The rule and statute must be interpreted strictly against the applicant seeking an award of fees. LoBiondo v. Schwartz, 199 N.J. 62, 99 (2008); DeBrango v. Summit Bancorp, 328 N.J.Super. 219, 226 (App. Div. 2000). This strict interpretation is grounded in "the principle that citizens should have ready access to . . . the judiciary." Belfer v. Merling, 322 N.J.Super. 124, 144 (App. Div.), certif. denied, 162 N.J. 196 (1999). "The statute should not be allowed to be a counterbalance to the general rule that each litigant bears his or her own litigation costs, even when there is litigation of 'marginal merit.'" Ibid. (internal quotation marks and citation omitted). Sanctions should be awarded only in exceptional cases. Iannone v. McHale, 245 N.J.Super. 17, 28 (App. Div. 1990). "When the [non-prevailing party's] conduct bespeaks an honest attempt to press a perceived, though ill-founded and perhaps misguided, claim, he or she should not be found to have acted in bad faith." Belfer, supra, 322 N.J.Super. at 144-45.

In denying defendants' application, Judge LaConte relied in part on his determination on October 12, 2010, that discovery was necessary to ascertain whether there was a basis for asserting personal jurisdiction over Collyer, and whether there was a factual support for the tortious interference claims. In an analogous context, we have held "a pleading cannot be deemed frivolous as a whole nor can an attorney be deemed to have litigated a matter in bad faith where . . . the trial court denies summary judgment on at least one count in the complaint and allows the matter to proceed to trial." United Hearts v. Zahabian, 407 N.J.Super. 379, 394 (App. Div.), certif. denied, 200 N.J. 367 (2009). Here, the trial court denied the motion to dismiss and expressly determined that further discovery was appropriate.

Judge LaConte also determined, based on his familiarity with the case, that the suit was not brought in bad faith to harass, delay, or maliciously injure. He cited the interrelationship of the parties, and La Lone's communications regarding Authentic's debts while maintaining multiple roles with Kiwi, MA Holdings, and M&S. In essence, the court found that it was not frivolous for Metropolitan to assert its claim and attempt to discover whether defendants tortiously interfered with Authentic's ability to fulfill its contractual obligations to Metropolitan.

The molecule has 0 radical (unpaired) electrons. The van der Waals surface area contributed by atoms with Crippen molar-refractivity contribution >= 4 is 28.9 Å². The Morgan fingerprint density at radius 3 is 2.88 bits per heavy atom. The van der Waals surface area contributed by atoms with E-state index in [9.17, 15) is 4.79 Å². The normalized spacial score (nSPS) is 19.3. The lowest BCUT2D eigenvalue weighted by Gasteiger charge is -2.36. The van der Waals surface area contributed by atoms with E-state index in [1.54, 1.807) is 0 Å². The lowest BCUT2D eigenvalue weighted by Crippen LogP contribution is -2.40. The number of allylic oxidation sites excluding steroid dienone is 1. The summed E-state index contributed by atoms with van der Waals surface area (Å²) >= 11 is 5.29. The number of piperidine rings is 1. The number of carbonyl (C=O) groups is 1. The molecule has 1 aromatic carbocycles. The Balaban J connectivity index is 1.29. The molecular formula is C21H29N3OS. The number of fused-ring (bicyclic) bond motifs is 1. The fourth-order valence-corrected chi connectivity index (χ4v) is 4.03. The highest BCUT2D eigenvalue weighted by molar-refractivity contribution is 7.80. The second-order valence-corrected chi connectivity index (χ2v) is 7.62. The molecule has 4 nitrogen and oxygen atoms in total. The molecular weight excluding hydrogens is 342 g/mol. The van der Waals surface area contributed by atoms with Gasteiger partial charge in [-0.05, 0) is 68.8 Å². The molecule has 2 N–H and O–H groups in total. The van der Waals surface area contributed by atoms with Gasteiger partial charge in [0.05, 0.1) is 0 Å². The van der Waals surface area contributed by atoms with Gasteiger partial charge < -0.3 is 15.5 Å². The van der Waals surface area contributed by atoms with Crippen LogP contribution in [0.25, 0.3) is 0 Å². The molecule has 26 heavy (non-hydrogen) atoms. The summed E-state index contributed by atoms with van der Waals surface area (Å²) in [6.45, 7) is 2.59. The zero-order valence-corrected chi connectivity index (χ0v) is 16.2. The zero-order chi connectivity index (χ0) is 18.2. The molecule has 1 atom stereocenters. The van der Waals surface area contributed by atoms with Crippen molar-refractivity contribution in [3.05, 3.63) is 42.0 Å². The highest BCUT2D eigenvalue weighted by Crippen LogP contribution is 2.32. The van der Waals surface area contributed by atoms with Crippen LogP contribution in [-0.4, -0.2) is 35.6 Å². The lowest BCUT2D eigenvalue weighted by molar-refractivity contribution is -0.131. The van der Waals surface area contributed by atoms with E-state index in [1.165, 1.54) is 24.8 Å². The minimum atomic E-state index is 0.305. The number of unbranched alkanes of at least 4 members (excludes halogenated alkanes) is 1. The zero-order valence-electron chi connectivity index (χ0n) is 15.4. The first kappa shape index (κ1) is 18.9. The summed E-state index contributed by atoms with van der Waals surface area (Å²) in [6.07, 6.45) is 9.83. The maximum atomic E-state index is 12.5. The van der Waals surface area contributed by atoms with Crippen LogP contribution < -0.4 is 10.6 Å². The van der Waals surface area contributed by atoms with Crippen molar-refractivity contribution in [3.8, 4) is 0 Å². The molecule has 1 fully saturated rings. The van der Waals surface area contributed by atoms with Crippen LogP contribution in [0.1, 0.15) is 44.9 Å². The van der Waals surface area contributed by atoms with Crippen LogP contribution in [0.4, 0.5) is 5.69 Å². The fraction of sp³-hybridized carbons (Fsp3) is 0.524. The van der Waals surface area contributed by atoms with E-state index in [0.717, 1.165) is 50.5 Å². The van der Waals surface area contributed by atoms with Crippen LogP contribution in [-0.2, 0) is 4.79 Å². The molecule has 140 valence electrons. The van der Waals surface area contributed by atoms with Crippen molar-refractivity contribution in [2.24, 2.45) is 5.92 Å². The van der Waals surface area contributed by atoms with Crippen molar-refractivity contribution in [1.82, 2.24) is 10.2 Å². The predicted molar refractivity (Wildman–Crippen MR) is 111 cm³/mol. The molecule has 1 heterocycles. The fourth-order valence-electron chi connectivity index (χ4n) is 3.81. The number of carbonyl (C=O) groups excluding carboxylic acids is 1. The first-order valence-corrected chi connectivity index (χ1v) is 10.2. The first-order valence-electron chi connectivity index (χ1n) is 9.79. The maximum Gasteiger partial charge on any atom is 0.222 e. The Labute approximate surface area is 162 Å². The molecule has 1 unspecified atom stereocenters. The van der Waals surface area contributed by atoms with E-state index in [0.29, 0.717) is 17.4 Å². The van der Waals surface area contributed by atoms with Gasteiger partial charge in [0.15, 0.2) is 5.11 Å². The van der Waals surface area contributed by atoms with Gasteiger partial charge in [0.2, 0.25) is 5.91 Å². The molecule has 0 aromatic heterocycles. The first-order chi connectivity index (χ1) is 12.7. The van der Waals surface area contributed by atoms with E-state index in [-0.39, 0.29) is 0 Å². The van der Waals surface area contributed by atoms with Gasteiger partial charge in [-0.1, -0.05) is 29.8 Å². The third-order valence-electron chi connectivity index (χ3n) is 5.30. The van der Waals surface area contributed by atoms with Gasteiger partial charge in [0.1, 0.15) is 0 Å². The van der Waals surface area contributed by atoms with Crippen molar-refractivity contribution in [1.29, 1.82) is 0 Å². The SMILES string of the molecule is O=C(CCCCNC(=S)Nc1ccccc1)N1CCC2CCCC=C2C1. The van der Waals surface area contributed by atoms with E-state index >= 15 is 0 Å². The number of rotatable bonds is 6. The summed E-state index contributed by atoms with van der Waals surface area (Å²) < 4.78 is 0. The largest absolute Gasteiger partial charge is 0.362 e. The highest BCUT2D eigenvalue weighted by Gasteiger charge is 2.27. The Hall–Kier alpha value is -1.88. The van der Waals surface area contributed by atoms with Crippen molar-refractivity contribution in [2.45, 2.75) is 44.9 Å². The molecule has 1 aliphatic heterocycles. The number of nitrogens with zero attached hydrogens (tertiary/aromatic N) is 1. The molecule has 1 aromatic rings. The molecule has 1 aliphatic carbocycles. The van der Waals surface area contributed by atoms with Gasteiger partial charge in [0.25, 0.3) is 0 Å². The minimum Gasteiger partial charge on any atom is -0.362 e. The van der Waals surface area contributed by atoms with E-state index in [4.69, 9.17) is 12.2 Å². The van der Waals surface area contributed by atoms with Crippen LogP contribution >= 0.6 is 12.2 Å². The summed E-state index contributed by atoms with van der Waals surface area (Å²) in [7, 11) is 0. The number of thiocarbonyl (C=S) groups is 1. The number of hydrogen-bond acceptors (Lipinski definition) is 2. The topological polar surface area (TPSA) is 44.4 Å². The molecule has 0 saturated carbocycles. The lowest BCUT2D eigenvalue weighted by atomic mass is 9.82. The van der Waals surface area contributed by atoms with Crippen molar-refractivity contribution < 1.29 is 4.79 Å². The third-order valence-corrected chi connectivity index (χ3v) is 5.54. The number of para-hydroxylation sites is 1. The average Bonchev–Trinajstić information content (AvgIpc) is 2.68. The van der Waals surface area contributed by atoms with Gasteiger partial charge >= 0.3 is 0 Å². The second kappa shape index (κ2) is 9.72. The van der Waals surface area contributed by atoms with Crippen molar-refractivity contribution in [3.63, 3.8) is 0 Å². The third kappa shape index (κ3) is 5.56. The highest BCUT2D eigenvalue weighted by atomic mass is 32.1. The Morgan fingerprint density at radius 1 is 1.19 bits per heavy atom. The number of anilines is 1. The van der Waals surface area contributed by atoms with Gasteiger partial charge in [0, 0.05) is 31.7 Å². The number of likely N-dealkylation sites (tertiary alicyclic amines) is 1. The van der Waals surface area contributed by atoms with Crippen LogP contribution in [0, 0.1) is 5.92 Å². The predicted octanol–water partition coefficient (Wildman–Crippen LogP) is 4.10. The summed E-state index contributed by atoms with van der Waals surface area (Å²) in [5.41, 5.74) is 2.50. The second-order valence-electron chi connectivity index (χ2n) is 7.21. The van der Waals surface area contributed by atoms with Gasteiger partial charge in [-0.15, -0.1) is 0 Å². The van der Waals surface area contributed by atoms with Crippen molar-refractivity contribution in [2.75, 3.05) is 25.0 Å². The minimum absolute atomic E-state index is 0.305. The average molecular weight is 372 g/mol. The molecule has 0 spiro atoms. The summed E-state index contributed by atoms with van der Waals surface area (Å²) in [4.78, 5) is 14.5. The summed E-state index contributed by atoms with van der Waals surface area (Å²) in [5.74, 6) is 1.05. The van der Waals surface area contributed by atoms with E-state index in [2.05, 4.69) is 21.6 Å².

We recognize that even if there is a good faith basis to commence a lawsuit, an attorney is obliged to withdraw it once it becomes apparent the action is frivolous, and if the attorney does not, he or she may be liable for sanctions to compensate the other party for expenses incurred after that point in time. DeBrango, supra, 328 N.J.Super. at 229-30. We may have reached a different result with respect to defendants' application, particularly with regard to Metropolitan's continued pursuit of the litigation after it failed to substantiate its claims in discovery. However, we shall not substitute our judgment for Judge LaConte's reasoned exercise of discretion, grounded in his familiarity of the case. See Iannone, supra, 245 N.J.Super. at 29 (noting that the trial judge who has heard prior proceedings is "best equipped to evaluate the party's conduct on the basis of the record").

To the extent not addressed, the parties' remaining arguments on appeal and cross-appeal lack sufficient merit to warrant discussion in a written opinion. R. 2:11-3(e)(1).